On the other hand, a résumé is a synopsis of your educational qualification and professional life. It lists your experiences and skills in relation to the particular career or position that you are applying for. So it is customizable with reference to that particular position. It is concise and comprises a page or utmost two and is accompanied with a cover letter. Learn more about the differences here.
Why Do Certain Employers Ask For a Resume and not a CV?
Sometimes, the employers need a broader picture of whom they want on board and ask for a CV to fill in those gaps in the picture. So, sending a brief bio is unlikely to help. At other times, they know what they are looking for and need a synopsis of what the candidate can do. They are usually short on time and want to fill the position immediately with a suitable candidate right away. So pages of personal details in the form of a curriculum vitae are more likely to put them off.
How to Decide Which One to Submit When?
Here are a few tips to determine whether it is more favorable to send in a resume or a CV in response to a job ad:
- If there is little or no emphasis on the job experience in the ad, you can send in a resume.
- If the recruiter is looking for a particular skillset or qualification in the ad, you should send a brief biodata.
- If you are applying for a job where you are overqualified, then it would be more practical to pare or tone down your CV and submit a resume instead.
- When you are applying for a short term, quick gigs, go for resumes.
- If you have an illustrious academic background and considerable work experience and the ad gives you the feeling that the said employer wants to be impressed then send forth your detailed CV. Action-oriented words and statements in your vitae have a positive impact on a recruiter. Find the right words here.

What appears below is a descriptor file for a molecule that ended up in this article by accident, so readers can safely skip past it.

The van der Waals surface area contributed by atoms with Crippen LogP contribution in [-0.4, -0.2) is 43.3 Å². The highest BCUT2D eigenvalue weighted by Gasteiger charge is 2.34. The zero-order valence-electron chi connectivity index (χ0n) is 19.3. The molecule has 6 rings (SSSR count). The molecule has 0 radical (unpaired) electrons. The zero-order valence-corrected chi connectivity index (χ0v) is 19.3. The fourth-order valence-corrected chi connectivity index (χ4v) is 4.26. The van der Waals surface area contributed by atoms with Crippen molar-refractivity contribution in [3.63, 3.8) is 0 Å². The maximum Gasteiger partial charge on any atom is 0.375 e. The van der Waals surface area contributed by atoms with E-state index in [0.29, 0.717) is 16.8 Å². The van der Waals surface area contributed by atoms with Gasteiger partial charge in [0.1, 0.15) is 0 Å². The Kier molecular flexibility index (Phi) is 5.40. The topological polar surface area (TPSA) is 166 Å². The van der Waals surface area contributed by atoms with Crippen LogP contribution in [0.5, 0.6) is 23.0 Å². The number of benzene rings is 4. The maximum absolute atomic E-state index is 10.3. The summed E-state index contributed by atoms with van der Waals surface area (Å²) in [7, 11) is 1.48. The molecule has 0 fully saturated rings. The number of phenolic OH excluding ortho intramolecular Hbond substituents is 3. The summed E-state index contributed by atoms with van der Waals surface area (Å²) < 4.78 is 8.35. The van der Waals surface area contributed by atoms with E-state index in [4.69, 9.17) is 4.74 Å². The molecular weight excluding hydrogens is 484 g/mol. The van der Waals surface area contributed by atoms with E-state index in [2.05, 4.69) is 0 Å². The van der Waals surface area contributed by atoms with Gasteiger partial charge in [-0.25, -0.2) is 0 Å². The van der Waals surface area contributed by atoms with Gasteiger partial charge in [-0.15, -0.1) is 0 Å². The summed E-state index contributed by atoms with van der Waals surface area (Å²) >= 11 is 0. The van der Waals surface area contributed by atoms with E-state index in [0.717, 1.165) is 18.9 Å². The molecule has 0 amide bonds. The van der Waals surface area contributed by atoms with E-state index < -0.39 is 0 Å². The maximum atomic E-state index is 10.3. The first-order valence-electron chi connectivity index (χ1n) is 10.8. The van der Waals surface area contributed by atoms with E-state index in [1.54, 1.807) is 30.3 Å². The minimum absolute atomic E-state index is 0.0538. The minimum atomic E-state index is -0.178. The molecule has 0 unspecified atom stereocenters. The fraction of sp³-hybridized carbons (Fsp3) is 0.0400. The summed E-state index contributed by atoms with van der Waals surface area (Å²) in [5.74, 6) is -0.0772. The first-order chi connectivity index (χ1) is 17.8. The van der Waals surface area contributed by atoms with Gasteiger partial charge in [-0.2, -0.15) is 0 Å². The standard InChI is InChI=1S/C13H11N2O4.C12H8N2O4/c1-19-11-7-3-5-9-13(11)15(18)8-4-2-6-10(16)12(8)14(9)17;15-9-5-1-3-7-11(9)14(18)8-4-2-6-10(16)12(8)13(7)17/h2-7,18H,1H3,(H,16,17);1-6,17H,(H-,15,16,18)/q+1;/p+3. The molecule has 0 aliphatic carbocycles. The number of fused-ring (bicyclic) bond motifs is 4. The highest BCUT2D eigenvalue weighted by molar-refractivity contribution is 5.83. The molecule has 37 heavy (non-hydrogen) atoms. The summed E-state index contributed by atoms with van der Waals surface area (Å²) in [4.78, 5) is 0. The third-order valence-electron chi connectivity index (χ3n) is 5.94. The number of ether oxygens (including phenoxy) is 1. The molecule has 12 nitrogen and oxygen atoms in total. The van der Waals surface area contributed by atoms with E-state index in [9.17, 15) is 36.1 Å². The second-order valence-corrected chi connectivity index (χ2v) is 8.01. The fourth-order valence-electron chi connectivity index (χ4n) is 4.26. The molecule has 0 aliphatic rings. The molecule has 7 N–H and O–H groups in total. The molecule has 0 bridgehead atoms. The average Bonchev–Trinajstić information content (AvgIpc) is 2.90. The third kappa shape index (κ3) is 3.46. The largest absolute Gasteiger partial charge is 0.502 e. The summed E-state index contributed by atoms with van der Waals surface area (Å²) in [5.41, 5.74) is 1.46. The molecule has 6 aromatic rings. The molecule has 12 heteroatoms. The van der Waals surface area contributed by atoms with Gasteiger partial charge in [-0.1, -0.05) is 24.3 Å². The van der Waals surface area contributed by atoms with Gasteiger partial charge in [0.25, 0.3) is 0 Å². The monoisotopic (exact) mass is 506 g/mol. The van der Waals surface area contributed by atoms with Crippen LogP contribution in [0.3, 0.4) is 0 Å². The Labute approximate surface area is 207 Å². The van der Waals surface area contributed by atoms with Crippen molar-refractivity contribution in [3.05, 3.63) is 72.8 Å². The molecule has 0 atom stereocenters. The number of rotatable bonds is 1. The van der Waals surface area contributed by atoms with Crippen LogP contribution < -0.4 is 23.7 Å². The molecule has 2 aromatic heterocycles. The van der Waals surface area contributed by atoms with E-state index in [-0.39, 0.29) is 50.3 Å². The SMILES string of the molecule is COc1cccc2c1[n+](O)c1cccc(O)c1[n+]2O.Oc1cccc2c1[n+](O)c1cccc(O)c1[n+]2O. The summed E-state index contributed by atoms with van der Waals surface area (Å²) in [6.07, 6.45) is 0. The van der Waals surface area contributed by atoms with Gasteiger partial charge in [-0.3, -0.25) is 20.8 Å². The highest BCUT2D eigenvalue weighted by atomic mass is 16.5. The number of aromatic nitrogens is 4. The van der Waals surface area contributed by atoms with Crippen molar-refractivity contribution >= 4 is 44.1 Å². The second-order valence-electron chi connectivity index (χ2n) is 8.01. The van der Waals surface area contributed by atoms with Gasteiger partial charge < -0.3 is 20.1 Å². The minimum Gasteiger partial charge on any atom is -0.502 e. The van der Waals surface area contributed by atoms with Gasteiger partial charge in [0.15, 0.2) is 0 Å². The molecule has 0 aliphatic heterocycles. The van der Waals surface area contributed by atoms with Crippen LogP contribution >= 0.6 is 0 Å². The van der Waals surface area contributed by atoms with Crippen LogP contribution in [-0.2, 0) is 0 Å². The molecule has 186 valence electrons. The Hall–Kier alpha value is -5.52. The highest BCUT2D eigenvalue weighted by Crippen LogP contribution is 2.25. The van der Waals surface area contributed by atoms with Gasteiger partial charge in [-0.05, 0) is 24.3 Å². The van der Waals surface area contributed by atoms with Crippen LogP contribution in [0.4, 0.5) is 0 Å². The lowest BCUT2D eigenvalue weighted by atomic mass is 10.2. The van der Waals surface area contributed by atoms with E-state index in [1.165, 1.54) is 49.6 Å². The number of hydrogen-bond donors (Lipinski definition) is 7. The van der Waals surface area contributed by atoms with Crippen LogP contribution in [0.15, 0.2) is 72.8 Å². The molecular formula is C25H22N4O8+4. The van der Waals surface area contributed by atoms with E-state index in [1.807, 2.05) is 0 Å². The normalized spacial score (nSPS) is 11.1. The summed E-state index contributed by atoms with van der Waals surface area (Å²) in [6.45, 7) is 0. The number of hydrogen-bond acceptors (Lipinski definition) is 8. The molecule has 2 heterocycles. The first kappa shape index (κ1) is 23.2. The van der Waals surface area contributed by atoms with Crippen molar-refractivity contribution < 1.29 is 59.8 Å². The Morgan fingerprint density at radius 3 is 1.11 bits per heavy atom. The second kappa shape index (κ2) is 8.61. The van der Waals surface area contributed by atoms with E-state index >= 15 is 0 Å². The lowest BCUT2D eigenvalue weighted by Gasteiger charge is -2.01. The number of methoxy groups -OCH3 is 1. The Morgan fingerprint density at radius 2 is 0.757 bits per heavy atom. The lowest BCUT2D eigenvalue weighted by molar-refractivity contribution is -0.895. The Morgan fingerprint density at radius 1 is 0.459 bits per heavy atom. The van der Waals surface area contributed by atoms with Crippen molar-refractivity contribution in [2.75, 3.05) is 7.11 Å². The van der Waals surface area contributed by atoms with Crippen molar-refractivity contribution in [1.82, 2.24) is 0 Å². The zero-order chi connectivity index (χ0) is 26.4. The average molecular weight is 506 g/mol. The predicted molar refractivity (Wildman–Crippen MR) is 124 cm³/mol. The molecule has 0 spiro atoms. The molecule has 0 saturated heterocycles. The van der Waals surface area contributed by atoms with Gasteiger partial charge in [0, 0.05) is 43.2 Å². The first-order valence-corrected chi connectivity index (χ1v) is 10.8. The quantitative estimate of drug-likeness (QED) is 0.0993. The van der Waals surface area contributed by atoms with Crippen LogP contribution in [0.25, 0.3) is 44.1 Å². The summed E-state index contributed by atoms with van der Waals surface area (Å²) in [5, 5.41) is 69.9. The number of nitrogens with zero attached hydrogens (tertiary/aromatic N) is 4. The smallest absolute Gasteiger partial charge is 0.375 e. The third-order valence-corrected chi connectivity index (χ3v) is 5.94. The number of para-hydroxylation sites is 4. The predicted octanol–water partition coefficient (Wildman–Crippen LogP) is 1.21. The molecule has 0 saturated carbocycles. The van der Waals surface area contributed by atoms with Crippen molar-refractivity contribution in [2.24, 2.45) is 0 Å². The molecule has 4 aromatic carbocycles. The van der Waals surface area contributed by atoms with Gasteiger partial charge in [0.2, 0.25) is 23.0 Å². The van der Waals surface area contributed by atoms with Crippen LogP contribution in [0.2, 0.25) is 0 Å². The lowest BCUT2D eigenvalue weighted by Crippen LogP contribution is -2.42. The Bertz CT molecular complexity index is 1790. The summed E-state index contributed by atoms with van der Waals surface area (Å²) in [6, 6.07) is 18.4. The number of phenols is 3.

Craft your Resume Carefully
In a highly competitive job market, it is hard to catch the attention of a strong employer from the crowd. A brief, well-crafted and professionally written portfolio will increase your employability and chances of professional success many folds. A strong profile allows you, as a candidate, to get your foot in the door and land an interview. It allows you to create a favorable first impression and win an opportunity to further prove your worth for the employer during the interview. Thus, much deliberation and consideration need to go into crafting résumés that do justice to your strengths and talent. Here are a few things to keep in mind when creating your bio or profile for jobs:
- It should be brief and to the point and yet should capture the essence of your qualification and skills in a convincing way.
- Do spend time on proofing, editing and formatting of your bio. Poorly crafted, formatted and shoddily written drafts just show that you lack skills, attention to details and are likely to carry over the same complacent attitude to your job.
A resume is your calling card, but even the best one is not an absolute guarantee that you will get the desired job. Still, you have to give the writing of your profile your best shot. Even if recruiters are unable to hire you right away, they might like to add your vitae in their records for future reference.